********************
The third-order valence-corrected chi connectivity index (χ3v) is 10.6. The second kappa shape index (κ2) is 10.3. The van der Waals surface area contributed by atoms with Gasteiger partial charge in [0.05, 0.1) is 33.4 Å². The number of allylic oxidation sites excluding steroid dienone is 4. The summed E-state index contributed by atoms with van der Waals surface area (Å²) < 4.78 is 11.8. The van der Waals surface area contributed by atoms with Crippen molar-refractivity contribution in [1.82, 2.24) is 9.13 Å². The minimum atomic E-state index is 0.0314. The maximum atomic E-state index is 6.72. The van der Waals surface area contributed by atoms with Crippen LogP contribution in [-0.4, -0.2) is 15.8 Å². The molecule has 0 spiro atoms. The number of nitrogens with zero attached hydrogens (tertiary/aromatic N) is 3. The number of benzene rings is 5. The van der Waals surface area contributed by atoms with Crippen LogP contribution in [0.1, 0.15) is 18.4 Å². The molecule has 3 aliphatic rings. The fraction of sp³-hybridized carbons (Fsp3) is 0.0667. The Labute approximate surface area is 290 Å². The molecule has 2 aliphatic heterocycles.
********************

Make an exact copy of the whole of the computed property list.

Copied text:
The third-order valence-corrected chi connectivity index (χ3v) is 10.6. The second kappa shape index (κ2) is 10.3. The van der Waals surface area contributed by atoms with Gasteiger partial charge in [0.05, 0.1) is 33.4 Å². The number of allylic oxidation sites excluding steroid dienone is 4. The summed E-state index contributed by atoms with van der Waals surface area (Å²) < 4.78 is 11.8. The van der Waals surface area contributed by atoms with Crippen molar-refractivity contribution in [1.82, 2.24) is 9.13 Å². The minimum atomic E-state index is 0.0314. The maximum atomic E-state index is 6.72. The van der Waals surface area contributed by atoms with Crippen LogP contribution in [-0.4, -0.2) is 15.8 Å². The molecule has 0 spiro atoms. The number of nitrogens with zero attached hydrogens (tertiary/aromatic N) is 3. The number of benzene rings is 5. The van der Waals surface area contributed by atoms with Crippen LogP contribution in [0.1, 0.15) is 18.4 Å². The molecule has 3 aliphatic rings. The fraction of sp³-hybridized carbons (Fsp3) is 0.0667. The Labute approximate surface area is 290 Å². The molecule has 2 aliphatic heterocycles.